Now, why did we go to the extent of doing this? We could not believe that such activities were in some way a gray area and that somehow people were still confused post-Enron that this kind of activity was OK. Some people said: Well, you already have the electricity and natural gas markets under the Federal Energy Regulatory Commission. What else do you need?

But I was very proud that Congress passed this legislation. Since that law has been on the books, since 2005, the Federal Energy Regulatory Commission, as it relates to electricity and natural gas markets, has been aggressive about pursuing this power and using it.

What have been the results? Well, the result has been making market manipulation illegal when it comes to oil and natural gas, so that they have had 64 investigations, 14 settlements, $48 million in civil penalties, two ongoing market manipulation cases that could net over $450 million in civil penalties, and a dramatic increase in self-reporting and self-policing. It is like one of my staffers said: If you want people to straighten up, let them know there is going to be a cop on the beat. Let them know there is going to be someone investigating these activities and we are not going to tolerate it, and people will start obeying the law. So we did that.

In 2007, we decided that if this kind of pervasive activity was still continuing in the natural gas and electricity markets--if that was still happening--maybe there was some correlation here with what was happening in the oil markets, because clearly, after looking at all those charts we just went through about supply and demand, and everything else, we could not understand what was happening. We have had oil company executives tell us that the price of oil today should be at somewhere between $50 and $60 a barrel given where supply and demand is. Oil company executives are throwing up their arms saying: We don't know why the price of oil is well over $100 a barrel. So we, in the Energy bill in 2007, passed a law saying it is time to make the same laws we have for natural gas and electricity apply to oil markets. We said that any person who uses, directly or indirectly, ``any manipulative or deceptive device or contrivance'' in connection with the wholesale purchase of crude oil or petroleum distillates--that that was illegal and that Congress made violations subject to penalties of up to $1 million a day. That is $1 million a day because we believe, if you are doing these kinds of activities, every day that you have engaged in those activities you should pay a fine for that.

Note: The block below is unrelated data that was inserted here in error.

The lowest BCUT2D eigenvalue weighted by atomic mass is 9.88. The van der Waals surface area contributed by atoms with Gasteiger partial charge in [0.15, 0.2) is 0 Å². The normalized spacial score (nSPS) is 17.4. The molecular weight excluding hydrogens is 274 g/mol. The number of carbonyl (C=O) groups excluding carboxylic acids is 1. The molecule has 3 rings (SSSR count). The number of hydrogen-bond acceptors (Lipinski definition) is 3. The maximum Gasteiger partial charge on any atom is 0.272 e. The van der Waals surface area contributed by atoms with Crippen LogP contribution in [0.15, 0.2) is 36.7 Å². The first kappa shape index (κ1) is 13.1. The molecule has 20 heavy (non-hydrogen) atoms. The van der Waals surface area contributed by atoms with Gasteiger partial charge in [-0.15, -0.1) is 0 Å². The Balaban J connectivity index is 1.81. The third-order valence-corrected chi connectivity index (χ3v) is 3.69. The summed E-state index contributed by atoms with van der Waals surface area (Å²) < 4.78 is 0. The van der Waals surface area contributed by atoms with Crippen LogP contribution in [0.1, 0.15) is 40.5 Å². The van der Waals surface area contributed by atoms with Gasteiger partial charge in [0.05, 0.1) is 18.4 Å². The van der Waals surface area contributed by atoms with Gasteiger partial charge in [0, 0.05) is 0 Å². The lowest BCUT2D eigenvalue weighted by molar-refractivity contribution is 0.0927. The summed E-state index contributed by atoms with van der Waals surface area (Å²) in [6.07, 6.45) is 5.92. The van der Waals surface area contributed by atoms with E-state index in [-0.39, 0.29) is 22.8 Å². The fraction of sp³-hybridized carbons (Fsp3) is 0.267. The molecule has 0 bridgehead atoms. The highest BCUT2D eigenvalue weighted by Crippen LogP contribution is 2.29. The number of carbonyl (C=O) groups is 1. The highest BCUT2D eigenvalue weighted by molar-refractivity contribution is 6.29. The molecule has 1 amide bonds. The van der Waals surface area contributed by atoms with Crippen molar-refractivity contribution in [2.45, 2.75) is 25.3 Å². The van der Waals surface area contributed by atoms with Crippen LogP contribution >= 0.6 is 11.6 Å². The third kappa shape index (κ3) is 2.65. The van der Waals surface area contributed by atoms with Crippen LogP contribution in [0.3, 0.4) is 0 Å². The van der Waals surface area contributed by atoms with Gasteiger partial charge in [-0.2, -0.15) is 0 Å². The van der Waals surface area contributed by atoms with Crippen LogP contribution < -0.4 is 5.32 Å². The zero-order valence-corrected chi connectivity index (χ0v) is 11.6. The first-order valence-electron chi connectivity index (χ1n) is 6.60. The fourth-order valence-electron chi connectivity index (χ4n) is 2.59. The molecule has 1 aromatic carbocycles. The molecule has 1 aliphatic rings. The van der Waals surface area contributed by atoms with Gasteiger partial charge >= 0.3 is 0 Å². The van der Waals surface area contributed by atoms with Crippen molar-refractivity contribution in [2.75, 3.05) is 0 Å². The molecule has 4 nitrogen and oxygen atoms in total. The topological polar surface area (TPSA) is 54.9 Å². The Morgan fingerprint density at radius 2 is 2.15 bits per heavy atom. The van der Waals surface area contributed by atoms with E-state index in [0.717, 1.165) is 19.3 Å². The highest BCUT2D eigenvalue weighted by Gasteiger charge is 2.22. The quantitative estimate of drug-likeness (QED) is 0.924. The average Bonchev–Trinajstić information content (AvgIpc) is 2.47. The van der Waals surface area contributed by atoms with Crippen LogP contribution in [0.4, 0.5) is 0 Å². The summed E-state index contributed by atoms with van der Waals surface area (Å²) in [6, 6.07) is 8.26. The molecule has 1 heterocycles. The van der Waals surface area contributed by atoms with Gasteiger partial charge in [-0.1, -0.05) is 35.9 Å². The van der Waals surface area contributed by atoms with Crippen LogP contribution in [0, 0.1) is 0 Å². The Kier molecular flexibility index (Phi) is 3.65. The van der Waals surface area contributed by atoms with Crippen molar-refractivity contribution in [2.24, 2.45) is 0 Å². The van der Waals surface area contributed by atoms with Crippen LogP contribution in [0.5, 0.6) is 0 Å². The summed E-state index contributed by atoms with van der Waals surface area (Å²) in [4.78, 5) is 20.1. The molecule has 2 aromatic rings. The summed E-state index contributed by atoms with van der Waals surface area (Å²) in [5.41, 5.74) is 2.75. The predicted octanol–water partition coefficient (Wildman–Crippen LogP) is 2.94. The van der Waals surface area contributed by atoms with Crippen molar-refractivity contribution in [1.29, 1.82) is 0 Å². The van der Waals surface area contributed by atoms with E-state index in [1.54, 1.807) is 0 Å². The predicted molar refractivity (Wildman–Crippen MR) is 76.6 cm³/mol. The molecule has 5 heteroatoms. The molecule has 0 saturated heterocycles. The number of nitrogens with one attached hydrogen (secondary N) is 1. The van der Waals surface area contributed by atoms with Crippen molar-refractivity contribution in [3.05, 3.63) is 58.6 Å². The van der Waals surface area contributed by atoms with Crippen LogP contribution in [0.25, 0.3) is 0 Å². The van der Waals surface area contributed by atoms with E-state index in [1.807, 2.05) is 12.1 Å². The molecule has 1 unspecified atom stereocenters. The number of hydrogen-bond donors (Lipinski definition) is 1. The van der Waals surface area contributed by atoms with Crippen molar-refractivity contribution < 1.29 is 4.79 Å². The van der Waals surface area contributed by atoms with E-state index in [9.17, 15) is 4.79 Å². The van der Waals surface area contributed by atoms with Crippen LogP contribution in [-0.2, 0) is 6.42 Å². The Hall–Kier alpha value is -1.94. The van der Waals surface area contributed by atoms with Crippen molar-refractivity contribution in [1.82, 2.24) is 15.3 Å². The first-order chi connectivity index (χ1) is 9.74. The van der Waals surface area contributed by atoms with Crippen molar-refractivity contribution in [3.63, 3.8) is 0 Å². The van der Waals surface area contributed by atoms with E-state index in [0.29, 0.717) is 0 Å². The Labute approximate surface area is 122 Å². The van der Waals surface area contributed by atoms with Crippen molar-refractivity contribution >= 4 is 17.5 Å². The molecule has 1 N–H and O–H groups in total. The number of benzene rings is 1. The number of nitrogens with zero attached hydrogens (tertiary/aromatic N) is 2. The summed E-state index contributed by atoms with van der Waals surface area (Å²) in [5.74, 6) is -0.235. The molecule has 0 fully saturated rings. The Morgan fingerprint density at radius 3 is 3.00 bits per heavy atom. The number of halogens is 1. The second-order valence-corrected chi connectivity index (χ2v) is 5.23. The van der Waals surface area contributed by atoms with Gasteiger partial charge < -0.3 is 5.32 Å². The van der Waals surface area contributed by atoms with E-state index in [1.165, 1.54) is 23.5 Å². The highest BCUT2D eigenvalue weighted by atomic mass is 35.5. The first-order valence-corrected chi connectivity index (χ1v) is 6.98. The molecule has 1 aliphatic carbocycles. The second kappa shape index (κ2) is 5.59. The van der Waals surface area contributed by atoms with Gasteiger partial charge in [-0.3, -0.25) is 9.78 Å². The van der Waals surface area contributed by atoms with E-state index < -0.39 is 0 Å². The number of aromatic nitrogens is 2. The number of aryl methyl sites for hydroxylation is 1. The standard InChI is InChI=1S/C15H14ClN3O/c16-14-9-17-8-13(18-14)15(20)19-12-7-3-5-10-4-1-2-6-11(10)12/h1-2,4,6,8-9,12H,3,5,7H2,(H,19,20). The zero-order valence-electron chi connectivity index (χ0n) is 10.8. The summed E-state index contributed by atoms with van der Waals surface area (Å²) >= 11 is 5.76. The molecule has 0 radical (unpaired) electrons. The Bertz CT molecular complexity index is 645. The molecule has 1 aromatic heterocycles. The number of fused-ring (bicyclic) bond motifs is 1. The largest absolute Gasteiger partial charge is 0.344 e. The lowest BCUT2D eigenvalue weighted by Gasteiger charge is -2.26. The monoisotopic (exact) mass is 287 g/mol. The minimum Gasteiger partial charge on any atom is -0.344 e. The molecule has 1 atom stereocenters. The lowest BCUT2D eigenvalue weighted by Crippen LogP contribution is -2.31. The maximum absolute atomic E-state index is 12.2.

Now, where are we today with this authority? Because some people say: Well, you passed a law. Is it working? This law does not really go into effect until the Federal Trade Commission adopts rules and puts them into action. That is what we are waiting for now. My colleagues on the Commerce Committee have urged the FTC to hurry about this task, that it is so important to our economy and to consumers to hurry about this task. I know Senator Reid has encouraged them, Speaker Pelosi has encouraged them. So we are in the process now of hoping that the FTC will implement this rule and give proper notice but start the process because once the marketplace knows--just as they did in natural gas and electricity--that these kinds of activities will not be tolerated, we might be able to make a dent in what is happening with this excessive speculation in the energy markets.